A good question and one that varies hugely between different sizes and different manufacturers.Padlocks have what are known as ‘differs’, or the amount of unique padlocks within a batch. This means that after a certain number of locks are produced off the production line, they will begin to repeat. This is inevitable due to the way they are constructed.


Differ numbers are important for many reasons but mostly that you want to ensure that someone else is highly unlikely to have a key that fits your lock. I practice for an individual lock this is never really a problem since there are many differs in each set and most lock manufacturers use different key blanks that won’t even fit into each others padlocks.

However, it can be a problem where you get many of the same type of lock in one place. Schools are an example where you could have over 1000 lockers all fitted with the same standard issue padlock. In a situation like this you want at least 200 differs. Students are generally the biggest problem since they challenge themselves to find another lock with the same key. If they find one then the game often spreads like wildfire through the school. With at least 200 unique locks in a set then it is unlikely you’d find another lock that matches and, even if they did, there wouldn’t be many others, if at all.

High and Low Differs

Small locks have less differs than larger locks since they contain more pins. See the technical bit below. Cheap locks also have less differs than expensive locks. So from this you can deduce that buying small cheap locks for a batch of lockers is a bad idea. In our tests we have seen some have less than 15 differs, meaning that in batch of 100 locks, every lock would repeat at least 6 times. Not good.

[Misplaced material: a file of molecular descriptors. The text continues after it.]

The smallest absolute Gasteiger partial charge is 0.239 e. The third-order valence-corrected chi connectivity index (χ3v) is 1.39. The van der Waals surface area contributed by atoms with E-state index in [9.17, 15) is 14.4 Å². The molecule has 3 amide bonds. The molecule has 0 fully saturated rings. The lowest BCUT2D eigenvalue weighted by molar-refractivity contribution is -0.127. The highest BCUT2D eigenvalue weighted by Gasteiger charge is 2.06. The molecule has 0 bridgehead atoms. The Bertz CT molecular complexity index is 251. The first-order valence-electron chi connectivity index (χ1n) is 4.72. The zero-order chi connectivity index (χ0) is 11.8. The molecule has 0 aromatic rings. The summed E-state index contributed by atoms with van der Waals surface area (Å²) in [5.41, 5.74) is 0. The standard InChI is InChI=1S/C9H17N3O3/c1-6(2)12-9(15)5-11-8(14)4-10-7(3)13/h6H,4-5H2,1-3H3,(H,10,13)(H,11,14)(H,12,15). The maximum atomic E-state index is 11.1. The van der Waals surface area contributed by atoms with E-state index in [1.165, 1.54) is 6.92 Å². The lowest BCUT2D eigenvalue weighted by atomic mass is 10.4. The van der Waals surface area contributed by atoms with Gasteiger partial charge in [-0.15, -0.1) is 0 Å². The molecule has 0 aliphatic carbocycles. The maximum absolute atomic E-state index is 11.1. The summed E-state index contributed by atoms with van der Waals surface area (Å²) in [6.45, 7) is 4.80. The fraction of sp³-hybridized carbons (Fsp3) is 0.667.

Most top manufacturers (ABUS, Yale, Masterlock, Shield, Squire, Zone) will issue they differ numbers but rarely do they match up to these in practice. See Differ Testing below.

pins in a padlock diagram

The Technical Bit

Each lock contains pins. This is called a pin tumbler mechanism. Each pin is aligned correctly when you insert the key and then allows the barrel to twist. If the pins are not aligned then the barrel will be prevented from twisting as the pin will get stuck in the side of the rotating barrel.

Each pin therefore has a number of different settings or sizes to make up a variety of differs or key combinations that will open the lock. To do this they split the pins at various places. If for example the pin had 5 different places it could be cut, and the lock barrel has 5 pins, then the total number of differs that lock could contain is 25. In a batch of 50 padlocks every lock would be repeated once on average. In practice the differ rates are a lot higher than this.

Differ Testing

Manufacturers will quote the differ number of their locks. This can be the technical differ or true differ. The technical differ refers to the actual number of differs in the pins and mechanism. However, some brands have their pins differences so close that they will still open each other. Therefore the technical differ is not of much use as it varies so much. True differ can only be calculated by testing a batch of 250 locks at least 3 times to take the average. At present we are the only organisation that does True Differ Testing.

The only brand we have found that have consistent true differs over the years is ABUS. Below are the quoted differs on a set of their brass padlocks:

15mm Padlock – 16 differs (3 pins)
20mm Padlock – 40 differs (3 pins)
30mm Padlock – 200 differs (4 pins)
40mm Padlock – 540 differs (5 pins)
50mm Padlock – 1000+ differs (5 pins)

From this we would only recommend using locks of 30mm or above for use on lockers.